back to article Frontiersman Cray snags $50m storage contract for 'largest single filesystem'

Cray has won a $50m-plus contract to provide 1 exabyte of ClusterStor storage for Oak Ridge National Laboratory's (ORNL) Frontier exascale supercomputer in the United States. Frontier is a $600m-plus Cray-AMD exascale system, rated at up to 1.5 exaFLOPS, due to be delivered in 2021 with acceptance in 2022. It will be a follow- …

  1. romandog

    I remember when...

    The VAX 11/780 was the hot machine at One MIPS. It's time to retire me.

  2. alain williams Silver badge

    HPE is buying Cray for $1.3bn

    So how much will Cray be worth in a couple of years after a write down when HPE has decided that it paid too much ?

    1. Steve K Silver badge

      Re: HPE is buying Cray for $1.3bn

      Maybe someone senior has actually digested the due diligence this time?

      1. Korev Silver badge
        Joke

        Re: HPE is buying Cray for $1.3bn

        At least they can be certain that Cray are selling hardware

      2. Fatman Silver badge

        Re: HPE is buying Cray for $1.3bn

        <quote>Maybe someone senior has actually digested the due diligence this time?</quote>

        Doubtful. After all, its HP.

    2. MJB7 Bronze badge

      Re: I remember when...

      The Vax 11/780 was *never* competing at this sort of level. The Vax was a significant bump in the performance that a small firm could afford, but it was never a supercomputer

      The Cray-1 came out just before the Vax 11/780. The Cray could do about 130 MFlops.

      (Conveniently that is almost exactly one tenth the performance of Raspberry Pi model B - but of course a Pi doesn't come with a seat.)

    3. Benson's Cycle

      Re: I remember when...

      Oak Ridge has obviously gone downhill since Feynman did an assessment of the risk of a low level nuclear accident caused by faulty methods of uranium storage as part of the Manhattan Project - just using pencil, paper and slide rule. Something well under 1 flop.

  3. Scott Broukell

    Errm . . . won't they need to acquire two of these beasts, I mean how else do you make sure that you can do a full backup/restore ? (just asking for a friend who has been out buying large quantaties of floppy disks recently)

    1. sal II

      I have heard that cloud backup is all the rage these days :)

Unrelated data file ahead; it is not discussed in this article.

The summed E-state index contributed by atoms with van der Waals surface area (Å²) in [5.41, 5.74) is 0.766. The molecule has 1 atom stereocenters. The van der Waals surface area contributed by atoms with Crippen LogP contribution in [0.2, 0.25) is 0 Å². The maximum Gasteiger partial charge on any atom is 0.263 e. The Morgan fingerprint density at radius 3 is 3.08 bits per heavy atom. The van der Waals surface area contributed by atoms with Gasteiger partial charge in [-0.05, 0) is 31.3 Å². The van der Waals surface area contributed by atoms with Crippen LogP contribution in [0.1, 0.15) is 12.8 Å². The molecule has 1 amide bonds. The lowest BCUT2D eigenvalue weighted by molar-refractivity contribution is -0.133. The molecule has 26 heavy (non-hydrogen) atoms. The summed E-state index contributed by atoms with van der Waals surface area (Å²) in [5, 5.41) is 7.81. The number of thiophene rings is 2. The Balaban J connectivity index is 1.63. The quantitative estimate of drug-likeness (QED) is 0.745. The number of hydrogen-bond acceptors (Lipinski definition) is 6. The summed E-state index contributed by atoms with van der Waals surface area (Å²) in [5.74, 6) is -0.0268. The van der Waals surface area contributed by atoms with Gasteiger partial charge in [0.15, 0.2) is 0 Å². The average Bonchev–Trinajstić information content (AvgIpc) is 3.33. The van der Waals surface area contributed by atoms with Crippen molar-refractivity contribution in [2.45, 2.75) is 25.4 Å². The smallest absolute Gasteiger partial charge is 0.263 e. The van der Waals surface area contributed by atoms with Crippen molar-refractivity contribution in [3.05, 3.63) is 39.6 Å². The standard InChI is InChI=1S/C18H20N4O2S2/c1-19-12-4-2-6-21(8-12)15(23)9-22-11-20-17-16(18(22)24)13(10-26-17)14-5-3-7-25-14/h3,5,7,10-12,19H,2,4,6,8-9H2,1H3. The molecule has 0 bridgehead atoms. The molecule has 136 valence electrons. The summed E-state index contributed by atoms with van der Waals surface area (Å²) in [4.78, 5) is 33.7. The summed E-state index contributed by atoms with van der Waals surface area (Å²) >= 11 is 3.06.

4. Richard Boyce

    I like it...

    but I think I'll wait until there's a buy one, get one free offer.

  5. Naselus

    If HPE is involved

    Then I believe the correct spelling is 'shyster'.

  6. TonyWilk

    Cloud backup would come to the rescue...

    If my math holds, you could restore 1 exabyte down a 400GBPS link in a mere 8 months !

  7. Bitsminer

    Underpriced

    About $50 per GiB?

    Coincidentally a Panansas advert on the same page offers 1PB for $0.15M or $150/GiB.

    1. JCWCVG

      Re: Underpriced

      My math says $50 per TB not per GB. $50,000,000 for 1 EB = 1000 PB = 1,000,000 TB

      1. JacobZ
        Headmaster

        Re: Underpriced

        That's assuming they are using the formal definition of EB as decimal quantities. If they are using the technically incorrect but widely adopted practice of using EB, PB and TB as binary quantities then 1 EB = 1024 PB etc. Once you get up to PBs and EBs it starts to make a material difference...

        There was a court case in the US some years ago regarding consumer storage that established that when the packaging said "MB", buyers had a reasonable expectation that this meant 1024 GBs (and so on down).

  8. Doctor Syntax Silver badge

    Will HPE have fired the engineers before they've managed to deliver it?

  9. StargateSg7 Bronze badge

    Am I missing something? You are SURE it's only ONE EXABYTE (One Thousand PetaBytes?)

    That isn't actually all that large .... The LARGEST actual datacentre is the Intelligence Community Comprehensive National Cybersecurity Initiative Data Center located at a U.S. Military base called Camp Williams near Bluffdale, Utah which is which is at the Lat/Long Degrees:Minutes:Seconds GPS coordinates of:

    40°25'34.5"N 111°56'02.8"W